Facts for the Visitor

US citizen: US$50 for a single-entry visa that's easily obtained at the port of entry. The length of validity of the visa is determined at the border by the issuing officer.
Japanese citizen: US$20 for a single-entry visa that's easily obtained at the port of entry. The length of validity of the visa is determined at the border by the issuing officer.

Language Skills Needed
English is sufficient to get around as a tourist.

Cash Machines
There are none in Moshi, and only one at Standard Chartered Bank in Arusha, but it's only on the VISA network, not the Plus and Cirrus networks. Bring all the cash you'll need with you - in US$.

US$ 1 = 808 Tanzanian Shillings (TSh) on February 23, 2001. The money changer in Moshi only accepts US$, English Pound, and Swiss Franc. The bank in Moshi additionally accepts Dutch Guilder, French Franc, Australian Dollar, and Japanese Yen, but the rates of exchange for these currencies is poor. Park entry fees are payable in US$ only! It's best to carry US$.

230V, 50Hz. Plugs have 3 square pins as in the UK and Singapore or 2 round tips as in mainland Europe.

An International Certificate of Vaccination with proof of Yellow Fever vaccination is mandatory to enter Tanzania. It's also a good idea to be vaccinated for Diphtheria & Tetanus, Polio, Hepatitis A, Hepatitis B, Typhoid, and Meningococcal Meningitis. Continuously take Mefloquine Malaria tablets from one week before arrival until 4 weeks after departure. Malaria tablets DO NOT prevent Malaria. They just help you survive it. Precaution against mosquito bites should be taken at all times.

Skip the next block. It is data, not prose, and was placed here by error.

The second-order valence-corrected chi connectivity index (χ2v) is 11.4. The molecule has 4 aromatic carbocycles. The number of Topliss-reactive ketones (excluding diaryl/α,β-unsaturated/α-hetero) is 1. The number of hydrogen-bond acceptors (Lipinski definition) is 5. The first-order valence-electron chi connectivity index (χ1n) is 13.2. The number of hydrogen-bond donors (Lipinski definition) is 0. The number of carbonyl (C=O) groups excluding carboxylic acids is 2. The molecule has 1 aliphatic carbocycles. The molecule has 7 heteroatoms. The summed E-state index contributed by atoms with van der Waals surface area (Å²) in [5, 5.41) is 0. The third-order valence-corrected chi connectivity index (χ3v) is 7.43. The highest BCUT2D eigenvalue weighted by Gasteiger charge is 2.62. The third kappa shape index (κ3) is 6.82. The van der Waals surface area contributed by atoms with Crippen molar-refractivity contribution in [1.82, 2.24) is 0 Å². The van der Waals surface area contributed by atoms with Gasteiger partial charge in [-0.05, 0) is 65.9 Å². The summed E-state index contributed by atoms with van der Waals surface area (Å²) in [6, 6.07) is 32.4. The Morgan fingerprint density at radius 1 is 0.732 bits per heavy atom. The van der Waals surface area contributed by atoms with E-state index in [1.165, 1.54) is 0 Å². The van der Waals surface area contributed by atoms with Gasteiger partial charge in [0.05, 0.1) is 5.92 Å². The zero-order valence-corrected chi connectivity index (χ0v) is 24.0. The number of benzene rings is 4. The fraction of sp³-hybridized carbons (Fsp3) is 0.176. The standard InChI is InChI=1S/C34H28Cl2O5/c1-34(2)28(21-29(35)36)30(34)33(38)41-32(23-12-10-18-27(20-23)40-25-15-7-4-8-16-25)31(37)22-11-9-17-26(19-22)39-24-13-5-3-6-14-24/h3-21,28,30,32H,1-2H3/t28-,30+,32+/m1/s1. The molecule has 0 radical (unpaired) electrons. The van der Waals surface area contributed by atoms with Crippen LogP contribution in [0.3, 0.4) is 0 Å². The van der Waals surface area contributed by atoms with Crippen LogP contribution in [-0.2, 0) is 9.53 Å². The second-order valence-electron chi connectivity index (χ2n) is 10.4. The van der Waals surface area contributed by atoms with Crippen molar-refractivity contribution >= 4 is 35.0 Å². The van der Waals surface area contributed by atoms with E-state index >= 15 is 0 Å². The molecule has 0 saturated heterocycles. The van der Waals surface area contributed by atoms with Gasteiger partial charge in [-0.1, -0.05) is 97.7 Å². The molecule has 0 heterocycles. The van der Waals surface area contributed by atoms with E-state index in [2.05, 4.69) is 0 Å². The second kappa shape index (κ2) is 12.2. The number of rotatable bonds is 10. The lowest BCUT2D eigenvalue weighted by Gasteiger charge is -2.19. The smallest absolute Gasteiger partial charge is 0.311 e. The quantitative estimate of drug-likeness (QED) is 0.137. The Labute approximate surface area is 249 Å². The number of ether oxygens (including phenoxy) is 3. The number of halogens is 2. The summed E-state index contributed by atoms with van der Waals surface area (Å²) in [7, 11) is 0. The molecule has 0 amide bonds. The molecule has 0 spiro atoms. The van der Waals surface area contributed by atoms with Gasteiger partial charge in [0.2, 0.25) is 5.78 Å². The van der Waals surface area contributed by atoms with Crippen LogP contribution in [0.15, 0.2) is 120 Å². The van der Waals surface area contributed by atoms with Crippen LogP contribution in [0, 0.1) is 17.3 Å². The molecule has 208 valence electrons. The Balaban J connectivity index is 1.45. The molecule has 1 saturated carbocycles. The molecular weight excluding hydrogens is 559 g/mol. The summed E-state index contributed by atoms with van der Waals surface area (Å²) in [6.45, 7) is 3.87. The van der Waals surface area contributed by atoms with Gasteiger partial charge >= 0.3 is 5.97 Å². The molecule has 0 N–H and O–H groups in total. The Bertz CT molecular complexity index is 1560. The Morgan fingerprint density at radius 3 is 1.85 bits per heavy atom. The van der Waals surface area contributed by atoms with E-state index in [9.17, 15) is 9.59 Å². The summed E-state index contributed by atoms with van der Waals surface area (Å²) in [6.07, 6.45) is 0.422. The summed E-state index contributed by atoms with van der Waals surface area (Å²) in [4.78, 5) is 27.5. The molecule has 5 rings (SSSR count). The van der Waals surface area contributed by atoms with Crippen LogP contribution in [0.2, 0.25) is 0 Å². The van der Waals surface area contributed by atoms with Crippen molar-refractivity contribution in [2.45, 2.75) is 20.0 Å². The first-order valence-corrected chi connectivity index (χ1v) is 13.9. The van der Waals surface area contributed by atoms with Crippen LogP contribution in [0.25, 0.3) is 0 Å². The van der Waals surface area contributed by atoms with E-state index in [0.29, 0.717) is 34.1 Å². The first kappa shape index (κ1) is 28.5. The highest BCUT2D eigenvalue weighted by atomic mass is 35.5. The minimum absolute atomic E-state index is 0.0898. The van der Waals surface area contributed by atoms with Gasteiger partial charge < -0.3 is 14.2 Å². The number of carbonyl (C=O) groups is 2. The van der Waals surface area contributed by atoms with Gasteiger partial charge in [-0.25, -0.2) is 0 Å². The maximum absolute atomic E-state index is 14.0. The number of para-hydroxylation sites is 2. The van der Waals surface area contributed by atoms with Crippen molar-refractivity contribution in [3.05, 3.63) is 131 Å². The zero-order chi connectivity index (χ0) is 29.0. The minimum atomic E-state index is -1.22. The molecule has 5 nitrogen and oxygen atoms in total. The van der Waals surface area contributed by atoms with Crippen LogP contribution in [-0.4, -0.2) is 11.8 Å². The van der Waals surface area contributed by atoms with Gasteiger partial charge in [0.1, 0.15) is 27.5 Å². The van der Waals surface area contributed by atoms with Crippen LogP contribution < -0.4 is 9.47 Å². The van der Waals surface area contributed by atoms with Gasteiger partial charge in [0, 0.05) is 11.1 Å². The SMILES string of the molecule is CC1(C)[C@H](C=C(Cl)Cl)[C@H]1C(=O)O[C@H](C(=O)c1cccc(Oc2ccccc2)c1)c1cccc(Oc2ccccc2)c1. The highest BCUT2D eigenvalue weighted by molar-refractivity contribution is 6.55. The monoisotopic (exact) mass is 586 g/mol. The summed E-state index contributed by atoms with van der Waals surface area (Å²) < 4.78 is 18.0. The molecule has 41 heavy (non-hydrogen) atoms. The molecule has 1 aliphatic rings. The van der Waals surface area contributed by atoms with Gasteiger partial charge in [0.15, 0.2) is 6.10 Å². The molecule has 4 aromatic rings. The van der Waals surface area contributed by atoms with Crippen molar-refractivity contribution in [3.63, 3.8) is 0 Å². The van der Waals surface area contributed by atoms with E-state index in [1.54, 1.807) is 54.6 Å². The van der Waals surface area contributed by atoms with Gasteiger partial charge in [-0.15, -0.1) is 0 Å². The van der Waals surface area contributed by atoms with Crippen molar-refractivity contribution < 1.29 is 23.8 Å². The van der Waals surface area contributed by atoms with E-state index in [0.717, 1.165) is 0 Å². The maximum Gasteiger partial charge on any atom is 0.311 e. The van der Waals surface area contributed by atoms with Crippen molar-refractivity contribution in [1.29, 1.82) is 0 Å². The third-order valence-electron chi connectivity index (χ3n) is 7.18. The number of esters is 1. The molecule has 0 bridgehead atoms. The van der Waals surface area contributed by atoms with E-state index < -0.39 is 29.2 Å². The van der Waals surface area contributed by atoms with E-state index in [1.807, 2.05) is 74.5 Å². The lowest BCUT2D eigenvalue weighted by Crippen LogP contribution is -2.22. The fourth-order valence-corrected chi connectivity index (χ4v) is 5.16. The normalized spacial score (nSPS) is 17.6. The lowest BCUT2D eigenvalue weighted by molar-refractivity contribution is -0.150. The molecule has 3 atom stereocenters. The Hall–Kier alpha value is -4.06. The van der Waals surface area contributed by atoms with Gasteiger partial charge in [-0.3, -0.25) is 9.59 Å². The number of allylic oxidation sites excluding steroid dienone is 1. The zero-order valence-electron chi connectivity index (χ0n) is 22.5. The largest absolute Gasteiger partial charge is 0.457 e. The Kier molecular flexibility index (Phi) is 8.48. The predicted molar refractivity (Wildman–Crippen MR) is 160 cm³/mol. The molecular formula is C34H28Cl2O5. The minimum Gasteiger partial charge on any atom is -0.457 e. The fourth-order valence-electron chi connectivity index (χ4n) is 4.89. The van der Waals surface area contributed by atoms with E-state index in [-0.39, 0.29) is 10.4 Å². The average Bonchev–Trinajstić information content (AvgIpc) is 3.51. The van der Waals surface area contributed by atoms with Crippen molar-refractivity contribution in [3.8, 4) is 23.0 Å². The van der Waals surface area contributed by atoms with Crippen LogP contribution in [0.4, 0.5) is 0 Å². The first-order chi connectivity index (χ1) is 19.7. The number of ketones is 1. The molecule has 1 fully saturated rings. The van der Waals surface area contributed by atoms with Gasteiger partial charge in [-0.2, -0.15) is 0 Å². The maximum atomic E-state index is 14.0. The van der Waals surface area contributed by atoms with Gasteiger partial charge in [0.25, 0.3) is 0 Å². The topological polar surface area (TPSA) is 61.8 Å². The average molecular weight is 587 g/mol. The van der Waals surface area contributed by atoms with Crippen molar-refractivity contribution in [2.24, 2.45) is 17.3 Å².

At restaurants and cafés, up to 10% is standard. At small local places tips are not required but you can choose to leave some small bills if the service warrants it.

Tips for safari drivers, cooks, mountain guides, and porters are expected, and they can be expensive (a 5-day Kilimanjaro trek will cost you about US$150 in tips alone). In Tanzania, a good estimate is 15% of the total cost of the trip divided (as you see fit) between all people serving you. Hotels and tour operators can give tipping guidelines for the type of trip you're taking. If you tip too low, your support team will let you know!

Luggage Storage
Store luggage in secure places only. Theft is prevalent.

It's normally safe to store luggage at your hotel (if you decide you can trust the hotel reception) and with trekking and safari companies while you're on their tour. Some tourists we met, however, had their stored hotel luggage stolen. Always carry all valuables. Better yet, bring as few valuables as possible into Tanzania.

Though we didn't ride any trains or buses, Lonely Planet says that trains are slower but safer than buses and that road accidents on a bus are your biggest health concern. Matatus are mini-vans that run between towns packed to double capacity. We didn't try any of these either. Shuttle buses run twice per day between Nairobi-Arusha, Tanzania-Moshi Tanzania. These are comfortable and safe, thought the shuttle bus companies will always try to overcharge. There are regular taxis in the towns. Ask for the price BEFORE getting in to avoid being charged.

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